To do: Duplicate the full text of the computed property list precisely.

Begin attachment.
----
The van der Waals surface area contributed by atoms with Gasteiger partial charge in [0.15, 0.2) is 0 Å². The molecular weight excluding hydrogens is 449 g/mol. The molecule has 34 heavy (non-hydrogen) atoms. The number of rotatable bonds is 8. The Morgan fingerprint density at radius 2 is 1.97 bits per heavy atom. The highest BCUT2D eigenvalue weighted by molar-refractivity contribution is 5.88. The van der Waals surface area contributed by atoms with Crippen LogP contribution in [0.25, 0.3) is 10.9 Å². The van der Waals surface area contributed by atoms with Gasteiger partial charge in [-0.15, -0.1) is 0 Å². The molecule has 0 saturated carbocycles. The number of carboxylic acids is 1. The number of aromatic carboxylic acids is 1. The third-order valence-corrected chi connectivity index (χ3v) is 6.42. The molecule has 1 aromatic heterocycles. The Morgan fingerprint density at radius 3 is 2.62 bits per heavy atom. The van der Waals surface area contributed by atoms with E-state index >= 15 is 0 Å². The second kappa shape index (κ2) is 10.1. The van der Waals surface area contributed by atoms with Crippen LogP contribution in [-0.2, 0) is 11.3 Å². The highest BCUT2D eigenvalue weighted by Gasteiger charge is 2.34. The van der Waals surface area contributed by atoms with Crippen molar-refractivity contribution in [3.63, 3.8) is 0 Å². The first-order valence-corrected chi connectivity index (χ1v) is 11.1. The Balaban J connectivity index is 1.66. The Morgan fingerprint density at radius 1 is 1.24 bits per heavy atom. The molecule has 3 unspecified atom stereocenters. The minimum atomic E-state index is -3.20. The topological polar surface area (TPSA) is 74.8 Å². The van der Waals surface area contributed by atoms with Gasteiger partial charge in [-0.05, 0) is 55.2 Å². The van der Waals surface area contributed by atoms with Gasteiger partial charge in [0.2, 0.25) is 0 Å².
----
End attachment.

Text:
The van der Waals surface area contributed by atoms with Gasteiger partial charge in [0.15, 0.2) is 0 Å². The molecular weight excluding hydrogens is 449 g/mol. The molecule has 34 heavy (non-hydrogen) atoms. The number of rotatable bonds is 8. The Morgan fingerprint density at radius 2 is 1.97 bits per heavy atom. The highest BCUT2D eigenvalue weighted by molar-refractivity contribution is 5.88. The van der Waals surface area contributed by atoms with Crippen LogP contribution in [0.25, 0.3) is 10.9 Å². The van der Waals surface area contributed by atoms with Gasteiger partial charge in [-0.15, -0.1) is 0 Å². The molecule has 0 saturated carbocycles. The number of carboxylic acids is 1. The number of aromatic carboxylic acids is 1. The third-order valence-corrected chi connectivity index (χ3v) is 6.42. The molecule has 1 aromatic heterocycles. The Morgan fingerprint density at radius 3 is 2.62 bits per heavy atom. The van der Waals surface area contributed by atoms with E-state index >= 15 is 0 Å². The second kappa shape index (κ2) is 10.1. The van der Waals surface area contributed by atoms with Crippen LogP contribution in [-0.2, 0) is 11.3 Å². The highest BCUT2D eigenvalue weighted by Gasteiger charge is 2.34. The van der Waals surface area contributed by atoms with Crippen molar-refractivity contribution in [3.63, 3.8) is 0 Å². The first-order valence-corrected chi connectivity index (χ1v) is 11.1. The Balaban J connectivity index is 1.66. The Morgan fingerprint density at radius 1 is 1.24 bits per heavy atom. The molecule has 3 unspecified atom stereocenters. The minimum atomic E-state index is -3.20. The topological polar surface area (TPSA) is 74.8 Å². The van der Waals surface area contributed by atoms with Gasteiger partial charge in [-0.05, 0) is 55.2 Å². The van der Waals surface area contributed by atoms with Gasteiger partial charge in [0.2, 0.25) is 0 Å².